A freight factoring company is a financial third party that provides funding to a carrier at a discount to the actual receivable owed to the carrier by the shipper or broker. Freight factoring typically comes with two options. The first is when the factoring company takes most of the ownership of the carrier receivable and bears the responsibility to collect. This is referred to as non- recourse factoring. In this case the factoring company will take a higher discount due to the collection risk. This type of factoring does not leave the carrier without risk depending on the shipper’s credit history and debt rating. The second path is when the carrier still bears the risk of collecting the shipper or broker receivable but needs to speed up cash flow for expenses. This type of factoring is referred to as recourse. Factoring companies play a role within a carrier or broker’s financial stability by providing cashflow for operating expenses and minimizing resources chasing past due payments. In some cases, the factoring company acts as the accounting arm for small carriers providing web access to view financial and expense reports. Invoice funding is typically set up to be next day upon completion of the delivery and proper submission of the funding application. Most factoring companies prefer to have funding set up by account versus on a one by one basis. The standard factoring fee is 3% up to 6% with some cases reaching 10%.
For the shipper side there are a few things to be aware of. The first is factoring is also utilized by brokers. Be aware of this if you are using brokers that factor. To identify carriers and brokers using a factoring company, a quick review of your freight invoices will illustrate the third party bill to associated to a carrier or broker. The third-party shown may be the factoring company. In the case of broker’s factoring, this may be a sign the broker’s financial strength is not what it needs to be. Secondly, extended credit terms have an impact on your freight cost. Cost can come in two forms. First, smaller carriers accepting loads knowing their factoring expense is taking 2-5% of their revenue. Additionally, smaller and midsize carriers may not be able to participate in a shipper’s carrier solution due to the extended payment terms leaving the shipper with fewer routing options and less competitive rates.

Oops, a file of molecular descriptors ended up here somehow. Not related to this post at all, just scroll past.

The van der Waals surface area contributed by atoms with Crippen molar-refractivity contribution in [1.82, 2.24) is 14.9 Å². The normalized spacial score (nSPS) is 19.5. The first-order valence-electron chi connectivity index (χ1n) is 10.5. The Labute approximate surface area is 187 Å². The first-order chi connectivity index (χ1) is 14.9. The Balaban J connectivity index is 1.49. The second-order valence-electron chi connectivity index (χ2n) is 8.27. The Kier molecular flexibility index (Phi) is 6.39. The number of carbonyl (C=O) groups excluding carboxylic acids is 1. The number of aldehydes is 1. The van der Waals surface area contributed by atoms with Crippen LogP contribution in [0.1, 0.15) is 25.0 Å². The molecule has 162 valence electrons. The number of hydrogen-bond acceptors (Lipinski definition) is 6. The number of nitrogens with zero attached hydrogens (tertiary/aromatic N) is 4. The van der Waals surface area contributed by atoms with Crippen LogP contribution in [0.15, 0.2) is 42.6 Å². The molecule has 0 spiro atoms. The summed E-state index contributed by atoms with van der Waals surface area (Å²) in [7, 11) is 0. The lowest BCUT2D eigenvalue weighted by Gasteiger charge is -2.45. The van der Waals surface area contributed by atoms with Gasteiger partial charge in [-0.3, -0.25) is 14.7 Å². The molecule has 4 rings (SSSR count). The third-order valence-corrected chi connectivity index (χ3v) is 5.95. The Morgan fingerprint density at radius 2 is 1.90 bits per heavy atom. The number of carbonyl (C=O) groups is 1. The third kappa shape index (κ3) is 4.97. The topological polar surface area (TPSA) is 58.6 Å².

To add more robust routing options shippers may partner with a preferred broker that offers a next day quick pay program and rate transparency. Essentially allowing smaller carriers an avenue to remain cash positive and earn a higher yield per load with the shipper through a reduced next day quick pay fee. The benefit to the shipper is twofold. Carrier retention becomes strengthened and mitigates market capacity rate fluctuations while also maintaining one accounting channel internally as the broker manages multiple smaller carriers on behalf of the shipper’s network. Rockfarm’s non-asset division still sees as high as 50% of the invoicing activity going to factoring companies while 5% to 10% of the invoices are paid through our next day quick pay services.